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The Daily Wildcat

The Daily Wildcat


Track and field runners Barrett, Lalang finish on top

The Arizona men’s and women’s track and field teams placed 10th and sixth respectively in the NCAA Outdoor Championships in Eugene, Ore. While neither team came away with a title, senior Brigetta Barrett and junior Lawi Lalang both secured their place in the history books.

Barrett carried with her the momentum from her record-breaking performance at the Pac-12 Championships to defend her NCAA title in the high jump. Barrett used a 10-step approach, as opposed to the 12-step she used to break the world record in Los Angeles, to win with a mark of 6-4.75 (1.95 meters) and win her sixth-straight NCAA Championship.

“I think her performance was absolutely stellar,” head coach Fred Harvey said.

Yet, Barrett’s first place finish, as well as the runner-up finish from senior Georganne Moline in the 400-meter hurdles, wasn’t enough to help the No. 6 Wildcats contend for the overall title. The women’s team tied for sixth with Stanford with 33 points.

Still Barrett finished off her Arizona career where she’s been the past three years — at the top of her sport.

“The goal is to become the best high jumper the world has ever seen,” Barrett said in a statement to Oregon’s athletic department. “I still have a lot of growing in different areas, but I’d like to be the World Champion.”

Barrett will be preparing for World Nationals now that her Wildcat career has concluded. She leaves behind a career that saw her win three consecutive indoor and outdoor titles as well as a world record.

Junior distance runner Lawi Lalang also found success in Eugene, winning both the 5,000 meter and 10,000 meter race, the only track athlete to win two NCAA individual titles at the championships.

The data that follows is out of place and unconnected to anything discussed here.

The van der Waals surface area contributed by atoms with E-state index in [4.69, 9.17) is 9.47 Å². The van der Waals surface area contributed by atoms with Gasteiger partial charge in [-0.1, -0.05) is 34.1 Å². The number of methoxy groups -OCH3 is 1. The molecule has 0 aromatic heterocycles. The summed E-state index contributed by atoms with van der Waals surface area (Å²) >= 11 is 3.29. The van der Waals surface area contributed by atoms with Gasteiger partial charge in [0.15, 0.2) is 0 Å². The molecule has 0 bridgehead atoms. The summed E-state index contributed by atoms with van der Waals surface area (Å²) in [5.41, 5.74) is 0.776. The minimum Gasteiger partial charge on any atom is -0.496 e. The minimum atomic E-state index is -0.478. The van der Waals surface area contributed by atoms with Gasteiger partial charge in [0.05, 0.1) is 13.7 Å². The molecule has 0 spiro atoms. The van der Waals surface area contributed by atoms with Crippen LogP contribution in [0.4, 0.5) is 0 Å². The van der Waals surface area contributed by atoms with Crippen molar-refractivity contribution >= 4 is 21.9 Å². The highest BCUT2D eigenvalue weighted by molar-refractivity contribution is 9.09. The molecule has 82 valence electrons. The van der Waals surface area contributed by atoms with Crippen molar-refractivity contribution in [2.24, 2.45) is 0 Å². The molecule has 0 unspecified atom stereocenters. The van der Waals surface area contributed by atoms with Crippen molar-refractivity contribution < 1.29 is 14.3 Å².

“You have to marvel at the ability level, the physical standpoint of view and the mental standpoint of view,” Harvey said about Lalang winning two NCAA titles. “It’s absolutely fantastic.”

Like Barrett, Lalang also carried with him momentum from a Pac-12 Championship in the 10,000-meter race, but Lalang said in a press release that taking home both titles in Eugene was no easy task.

“It was kind of hard and I had to push it from the start,” Lalang said. “I’m not surprised nobody made a move because I knew it was not an easy pace and that’s why I wanted to push it like that.”

Aside from Lalang, only senior Edgar Rivera-Morales competed in the NCAA Championships, finishing eighth in the men’s high jump. Even with the two NCAA Championships from Lalang, the No. 22 Arizona men’s team finished with 20.5 points for 10th place.

“Across the board, looking at all the young ladies, what they did, I’m very proud of them,” Harvey said, “as well as Lawi winning two national titles.”

Junior Julie Labonté competed in Field events for the UA, finishing second in discus and fifth in the shot put. These two finishes sealed Labonté as a First Team All- American. Yet, one performance that Harvey said stood out to him was from freshman Nicci Corbin. Corbin, a distance runner, finished 14th in the 5,000-meter race.

“Our young freshman, Nicci Corbin, was just stellar,” Harvey said. “Her very first national championship, she goes and nails down a second team All- American performance.”

With the season now finished, Harvey is already planning on repeat performances next year for both the men’s and women’s team.

“We have a very special group of young men that we return and some that we’ve signed,” Harvey said about the chances of next year’s men’s team. “We think we have a team that should challenge to be a top five team.”

Despite Moline and Barrett’s absense, Harvey said the goals are still very high.

“We won’t have any of the same headliners, but the goal is to be a top 10 program nationally next year,” he said. “We feel challenging for a National Title just might be in the cards.”

Arizona women’s program earns second-place finish

While the NCAA Championships left only Barrett with a title, the team’s finish was good enough to secure a second-place overall for the Arizona women’s cross country and track and field program.

The UA finished behind Oregon for the Terry Crawford Women’s Division I Program of the Year Award, given out by the U.S. Track and Field and Cross Country Coaches Association. It was Arizona women’s second runner-up finish in the last three years. The Ducks, on the other hand, have now wone five-straight titles.

“It’s such a great honor,” Harvey said. “They’ve worked hard and they earned it.”

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